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I was rejected after a tech screening for the following code. I mainly struggled to make the code 'production ready'. I was running out of time so I did not create a class for testing. How could I have improved this code?

/*
Problem
Imagine you are building a friend locator app.
Given your current position identified on a bidimensional plane as (0,0) and a list of friend locations,
each identified by a (x,y) pair, return the k closest friends to your current location.

For simplicity, you can compute the distance between you and your friends using the Euclidean distance formula ( d = sqrt(x^2 +y^2) ).

Given a list of friend locations [[1,3], [-2,2]], K = 1
Output: [[-2,2]]
*/

import java.io.*;
import java.util.*;

/*
 * To execute Java, please define "static void main" on a class
 * named Solution.
 *
 * If you need more classes, simply define them inline.
 */

class Solution {
  
  static class Pair{
    int x, y;
    
    Pair(int x, int y){
     this.x = x;
      this.y = y;
    }
      
  }
  
  /*
  d -> cords
  time - O(n)
  space - O(n)
  */
  public static List<Pair> closestFriends(List<Pair> list, int k){
    
  
    SortedMap<Double, Pair> map = new TreeMap<>();
    List<Pair> results = new ArrayList<Pair>();
    int i =0;
    
    for(Pair pair : list){
      double d = distance(pair);
      map.put(d, pair);
    }
    
    for(Map.Entry<Double, Pair> entry : map.entrySet()){
      if(i < k){
        results.add(entry.getValue()); 
        i++;
      }
    }
    
    return results;
    
  }
  
  public static double distance(Pair p){
    return Math.sqrt(p.x*p.x + p.y*p.y);
  }
  
  
  public static void main(String[] args) {
    
    ArrayList<Pair> cords = new ArrayList<>();
    cords.add(new Pair(1,3));
    cords.add(new Pair(-2,2));
    cords.add(new Pair(0,10));
    cords.add(new Pair(-2,2));
    cords.add(new Pair(1,3));
    cords.add(new Pair(-2,2));
    
    int k =1;
    /*
    empty list of cords
    negative k
    list list of cords
    test cases for distance - correct calculation      
    */
    
    List<Pair> res = closestFriends(cords, k);
    
    for(int i =0; i < res.size(); i++){
      System.out.println(res.get(i).x + "," +res.get(i).y); 
    }
    
    
  }
}
\$\endgroup\$
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  • 1
    \$\begingroup\$ class Solution { is something I'd expect to see in a programming-challenge, not in production code. Was this provided by the company? \$\endgroup\$
    – Mast
    Jul 12, 2021 at 23:18
  • 2
    \$\begingroup\$ Why not use streams? It's a one-liner with streams... return cords.stream().sorted(Comparator.comparingDouble(p -> Math.hypot(p.x, p.y))).limit(k).collect(Collectors.toList()). \$\endgroup\$ Jul 13, 2021 at 9:20

1 Answer 1

10
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major issue: misunderstanding of exercise

you should find the amount k of friends - not the friends within an distanz k

major issue: bug

for(Pair pair : list){
    double d = distance(pair);
    map.put(d, pair);
}

if two "pair"s have the same distance you'll lose one result

major issue: naming

sounds obvious but you should create a Position not a Pair (also named in your exercise as Location - but never a Pair)

minor issue: Map instead of a List (mostly assumption on this)

your exercise wants you to return a the first k items of a sorted list. I had expected you to use a List and create a Comparator, sort the list and then return the k first entries. you use a map to sort the element. and it's a buggy (see above) algorithm to sort.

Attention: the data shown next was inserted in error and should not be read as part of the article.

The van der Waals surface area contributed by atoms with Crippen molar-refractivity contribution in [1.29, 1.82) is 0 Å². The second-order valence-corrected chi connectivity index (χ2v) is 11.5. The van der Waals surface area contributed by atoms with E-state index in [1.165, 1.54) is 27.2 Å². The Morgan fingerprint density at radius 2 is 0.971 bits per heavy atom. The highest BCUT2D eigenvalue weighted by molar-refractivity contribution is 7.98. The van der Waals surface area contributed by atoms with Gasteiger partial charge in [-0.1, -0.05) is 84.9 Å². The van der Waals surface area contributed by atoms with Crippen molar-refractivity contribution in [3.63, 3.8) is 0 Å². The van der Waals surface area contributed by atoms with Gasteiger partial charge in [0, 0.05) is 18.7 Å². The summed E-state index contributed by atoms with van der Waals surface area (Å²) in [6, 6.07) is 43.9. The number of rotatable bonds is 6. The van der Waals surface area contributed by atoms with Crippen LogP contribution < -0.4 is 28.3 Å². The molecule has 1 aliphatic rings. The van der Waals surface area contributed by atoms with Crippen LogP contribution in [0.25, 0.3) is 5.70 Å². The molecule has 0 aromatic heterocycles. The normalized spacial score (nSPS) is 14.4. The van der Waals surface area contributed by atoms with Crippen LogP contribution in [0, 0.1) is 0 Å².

minor issue: Java coding conventions, not considering encapsulation

as example I say that int x, y; should be:

int x;
int y;

and formatting, use the spaces properly

minor issue: naming

  • when they give you the amount k you could pick up and rename that variable into a proper name
  • when they give you a list of friends that you should filter rename that list properly

public static List<Pair> closestFriends(List<Pair> friends, int amount)...

another one here: I'm missing a proper verb in your method name: getClosestFriends() or maybe findClosestLocations()

\$\endgroup\$
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  • 3
    \$\begingroup\$ Another major issue is naming number 3: List<Pair> list - I'd already kick the OP out of my office for that. Yes, we see from the data type that the variable is a list, there's no need to repeat this information in the variable name. But what does it contain, what does it signify? No indication. \$\endgroup\$
    – mtj
    Jul 13, 2021 at 5:52
  • 1
    \$\begingroup\$ yes, yes, very obvious, my bad i didnt see it! List<Pair> list should be named properly: List<Pair> candidates or fiends or similar (still Pair is improper) \$\endgroup\$ Jul 13, 2021 at 5:57
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    \$\begingroup\$ I don't get why you're saying the first major issue is that he misunderstood the exercise. Best I can tell, he did in fact find the K closest friends. \$\endgroup\$
    – Nzall
    Jul 13, 2021 at 9:58
  • 1
    \$\begingroup\$ @MartinFrank tbh, in logner code the Data type in the declaration can be far away. My lists are named candidatesList (or similar), just to be on the very same side. Also makes it obvious at a glance whether that one line is referencing candidateS oder a candidate. \$\endgroup\$
    – Hobbamok
    Jul 13, 2021 at 10:50
  • 1
    \$\begingroup\$ @Hobbamok whyen you use the Type as a variablen Name, this is called HungarianNotation. Things get bad when you change the type: then you have to rename the variablen name as well! (see en.wikipedia.org/wiki/Hungarian_notation) and why this is always a point of discussion: softwareengineering.stackexchange.com/questions/102689/…) \$\endgroup\$ Jul 13, 2021 at 11:18

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